When I was a young child, I was terrified by death.  As a boy in my room in the dark with the night-light and my dog, I’d make sure all doors and drawers were closed and that my hands did not stray too far away and be grasped by monsters.  Anxiety, and often terror, was familiar.

The experience of feeling frightened so frequently over such a long period of time generates a kind of intimacy that itself creates an unexpected product.  The world acquires a vast presence that feels accompanying.  It’s not a pleasant feeling of an attendant familiar.  The variations of fear that include nervousness, anxiety, fear and terror began to inform who I was and how I experienced my self.  A hypersensitive theory of mind resulted, preceded at first by my having little idea of what another person might be thinking or feeling and then evolving to a certainty that what another person might be thinking and feeling had to do with me.  I see strangers.  I see them look at me.  I assume they are thinking something negative about me.

How I felt, informed how I believed the world to be.  Frightened of so much, the world acquired a constant, palpable presence.

Fear propelled me into an alternative world of imagination.  The “real” world, not as real as the fear that I was filling it with, became accompanied by a second world manufactured by my imagination.  Comic books created the basic format.  From comics I acquired morals, ethics, ambitions and story lines.  If it was good enough for Superman, it was good enough for me.  My compulsive truth-telling was a compliment to the reality of the professional, compulsive, costumed do-gooder.  Superman’s constant battles with bad guys evoked my struggles with constant fear.  Superman was rewarded with universal love.  I assigned myself approving millions.

Literally almost every school day for many years, I’d find a small stone four blocks from school, and I would see how far I could kick it down the sidewalk.  My goal was to get the rock all the way to school.  I was Arnold Palmer.  The stone had to stay on the sidewalk.  It had to cross streets.  It had to not get mixed up with other stones.  With each swing of my tennis-shoed foot there would be a hush and then the wild cheering of crowds observing my mythical golfing talents.  Crowds that loved me would follow me to school every day.  Seasons passed.  I didn’t notice.  My eyes were always on the sidewalk.

On one occasion, a rock made it the whole four blocks without getting lost or entangled in the grass.

What most powerfully informed my budding ability to manufacture attention was my father’s difficulty in noticing who I was.  Dad was a former athlete, the state high school champion in the 50-yard crawl.  Both men and women naturally liked Dad.  He was a relaxed competitor who enjoyed being with people, but he also looked forward to spending time on his own.  He loved me, but as time went on, I felt confusion about what it was about me that he was feeling affection toward.  I had almost none of the same skills or talents that he did.  What Dad noticed in me felt to be almost exclusively those things that he was good at, like athletic pursuits and mathematics.  So, it seemed like I could get him to respect me if I could do good at things I sucked at.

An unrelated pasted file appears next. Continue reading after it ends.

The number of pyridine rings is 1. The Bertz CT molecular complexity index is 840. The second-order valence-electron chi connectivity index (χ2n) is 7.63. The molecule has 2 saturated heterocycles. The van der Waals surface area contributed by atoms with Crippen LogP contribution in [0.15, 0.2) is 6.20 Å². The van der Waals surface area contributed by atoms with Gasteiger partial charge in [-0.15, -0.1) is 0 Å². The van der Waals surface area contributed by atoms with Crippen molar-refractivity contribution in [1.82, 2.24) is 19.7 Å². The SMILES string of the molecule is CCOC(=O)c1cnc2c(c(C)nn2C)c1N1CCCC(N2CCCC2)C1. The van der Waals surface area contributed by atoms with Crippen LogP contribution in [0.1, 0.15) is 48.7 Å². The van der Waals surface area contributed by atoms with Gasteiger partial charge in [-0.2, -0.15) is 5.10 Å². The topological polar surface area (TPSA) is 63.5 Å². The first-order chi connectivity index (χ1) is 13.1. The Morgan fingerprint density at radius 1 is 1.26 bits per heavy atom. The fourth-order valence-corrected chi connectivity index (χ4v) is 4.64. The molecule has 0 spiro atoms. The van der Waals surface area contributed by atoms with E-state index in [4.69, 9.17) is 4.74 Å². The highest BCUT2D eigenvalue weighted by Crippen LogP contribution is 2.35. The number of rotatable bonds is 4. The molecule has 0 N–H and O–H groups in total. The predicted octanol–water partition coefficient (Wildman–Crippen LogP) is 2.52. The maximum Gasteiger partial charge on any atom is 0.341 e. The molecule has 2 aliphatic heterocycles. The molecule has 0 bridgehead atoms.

Getting better at those things I was good at, like art, or wanted to be good at, like writing, became about the production of a make-believe audience to take the place of the one-man audience I deeply craved.  As I grew out of childhood, I carried with me the scaffolding of the vast, frightening other that stalked me when I was little, except that, as an adult, there was now an audience that was at my disposal. This audience was not unlike the anonymous masses that watched me golf.

I seem to have traveled through large swaths of my life surrounded by my own feeling projections.  Replacing bit by bit the unreal with the real, allowing the presence of the actual, is a challenge.  One of the surprising things I’m discovering on this long walk down the sidewalk fairway is that letting there be no audience sometimes results in feeling accompanied in a completely satisfactory fashion.

Shutting down the attention manufacturing facilities can result in a proliferation of feeling loved.


This entry was posted on Thursday, July 23rd, 2009 at 7:17 am and is filed under Auto-Biography, Myth/Story. You can follow any responses to this entry through the RSS 2.0 feed. You can leave a response, or trackback from your own site.
1 Comment so far

  1. Jah on September 28, 2010 12:07 am

    ironic conclusion considerin “manufacturing attention” is what Facebook accomplished to become so “successful”: To see what others are up to, the fear of not being included. Its ability to exacerbate self-absorption while compromising the human element such as actual love between people.

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